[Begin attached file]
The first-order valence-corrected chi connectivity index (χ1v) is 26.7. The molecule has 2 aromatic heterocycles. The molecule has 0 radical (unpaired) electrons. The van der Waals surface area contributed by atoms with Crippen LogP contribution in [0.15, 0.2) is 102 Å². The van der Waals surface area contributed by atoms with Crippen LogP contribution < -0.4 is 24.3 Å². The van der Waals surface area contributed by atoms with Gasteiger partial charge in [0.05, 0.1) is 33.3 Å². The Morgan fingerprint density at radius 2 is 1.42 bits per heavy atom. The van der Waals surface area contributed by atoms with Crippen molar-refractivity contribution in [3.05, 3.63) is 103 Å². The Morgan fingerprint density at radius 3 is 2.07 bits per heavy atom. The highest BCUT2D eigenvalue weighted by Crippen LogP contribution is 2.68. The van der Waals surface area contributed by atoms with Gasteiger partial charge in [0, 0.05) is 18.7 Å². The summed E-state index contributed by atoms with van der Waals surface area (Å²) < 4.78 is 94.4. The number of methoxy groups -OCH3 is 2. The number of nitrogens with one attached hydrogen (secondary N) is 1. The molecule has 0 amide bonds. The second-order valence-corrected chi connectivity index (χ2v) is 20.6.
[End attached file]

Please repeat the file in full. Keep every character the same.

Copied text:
The first-order valence-corrected chi connectivity index (χ1v) is 26.7. The molecule has 2 aromatic heterocycles. The molecule has 0 radical (unpaired) electrons. The van der Waals surface area contributed by atoms with Crippen LogP contribution in [0.15, 0.2) is 102 Å². The van der Waals surface area contributed by atoms with Crippen LogP contribution < -0.4 is 24.3 Å². The van der Waals surface area contributed by atoms with Gasteiger partial charge in [0.05, 0.1) is 33.3 Å². The Morgan fingerprint density at radius 2 is 1.42 bits per heavy atom. The van der Waals surface area contributed by atoms with Crippen molar-refractivity contribution in [3.05, 3.63) is 103 Å². The Morgan fingerprint density at radius 3 is 2.07 bits per heavy atom. The highest BCUT2D eigenvalue weighted by Crippen LogP contribution is 2.68. The van der Waals surface area contributed by atoms with Gasteiger partial charge in [0, 0.05) is 18.7 Å². The summed E-state index contributed by atoms with van der Waals surface area (Å²) < 4.78 is 94.4. The number of methoxy groups -OCH3 is 2. The number of nitrogens with one attached hydrogen (secondary N) is 1. The molecule has 0 amide bonds. The second-order valence-corrected chi connectivity index (χ2v) is 20.6.